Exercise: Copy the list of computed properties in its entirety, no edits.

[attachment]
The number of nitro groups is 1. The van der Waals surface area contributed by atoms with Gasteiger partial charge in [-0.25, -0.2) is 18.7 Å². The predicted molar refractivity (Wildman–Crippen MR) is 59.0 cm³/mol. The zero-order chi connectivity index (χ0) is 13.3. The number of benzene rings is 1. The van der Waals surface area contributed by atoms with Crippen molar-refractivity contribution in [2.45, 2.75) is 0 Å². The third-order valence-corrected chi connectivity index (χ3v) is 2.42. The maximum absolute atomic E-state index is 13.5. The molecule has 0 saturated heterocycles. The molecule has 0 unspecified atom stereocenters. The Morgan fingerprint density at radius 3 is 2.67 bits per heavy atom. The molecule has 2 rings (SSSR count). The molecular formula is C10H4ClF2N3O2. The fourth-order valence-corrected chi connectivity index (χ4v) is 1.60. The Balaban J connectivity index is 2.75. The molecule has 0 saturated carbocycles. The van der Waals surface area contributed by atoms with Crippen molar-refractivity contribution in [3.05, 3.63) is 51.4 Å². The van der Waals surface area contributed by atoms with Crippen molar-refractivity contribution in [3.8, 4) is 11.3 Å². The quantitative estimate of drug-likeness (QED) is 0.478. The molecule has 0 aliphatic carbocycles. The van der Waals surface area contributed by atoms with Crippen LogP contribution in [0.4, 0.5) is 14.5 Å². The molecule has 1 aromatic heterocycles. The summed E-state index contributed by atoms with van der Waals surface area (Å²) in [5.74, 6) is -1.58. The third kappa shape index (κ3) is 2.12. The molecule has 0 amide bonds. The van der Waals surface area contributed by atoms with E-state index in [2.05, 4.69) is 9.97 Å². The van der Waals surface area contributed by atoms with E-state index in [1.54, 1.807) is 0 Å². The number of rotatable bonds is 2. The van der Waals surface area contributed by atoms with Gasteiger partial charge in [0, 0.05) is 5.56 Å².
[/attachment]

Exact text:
The number of nitro groups is 1. The van der Waals surface area contributed by atoms with Gasteiger partial charge in [-0.25, -0.2) is 18.7 Å². The predicted molar refractivity (Wildman–Crippen MR) is 59.0 cm³/mol. The zero-order chi connectivity index (χ0) is 13.3. The number of benzene rings is 1. The van der Waals surface area contributed by atoms with Crippen molar-refractivity contribution in [2.45, 2.75) is 0 Å². The third-order valence-corrected chi connectivity index (χ3v) is 2.42. The maximum absolute atomic E-state index is 13.5. The molecule has 0 saturated heterocycles. The molecule has 0 unspecified atom stereocenters. The Morgan fingerprint density at radius 3 is 2.67 bits per heavy atom. The molecule has 2 rings (SSSR count). The molecular formula is C10H4ClF2N3O2. The fourth-order valence-corrected chi connectivity index (χ4v) is 1.60. The Balaban J connectivity index is 2.75. The molecule has 0 saturated carbocycles. The van der Waals surface area contributed by atoms with Crippen molar-refractivity contribution in [3.05, 3.63) is 51.4 Å². The van der Waals surface area contributed by atoms with Crippen molar-refractivity contribution in [3.8, 4) is 11.3 Å². The quantitative estimate of drug-likeness (QED) is 0.478. The molecule has 0 aliphatic carbocycles. The van der Waals surface area contributed by atoms with Crippen LogP contribution in [0.4, 0.5) is 14.5 Å². The molecule has 1 aromatic heterocycles. The summed E-state index contributed by atoms with van der Waals surface area (Å²) in [5.74, 6) is -1.58. The third kappa shape index (κ3) is 2.12. The molecule has 0 amide bonds. The van der Waals surface area contributed by atoms with E-state index in [2.05, 4.69) is 9.97 Å². The van der Waals surface area contributed by atoms with E-state index in [1.54, 1.807) is 0 Å². The number of rotatable bonds is 2. The van der Waals surface area contributed by atoms with Gasteiger partial charge in [0, 0.05) is 5.56 Å².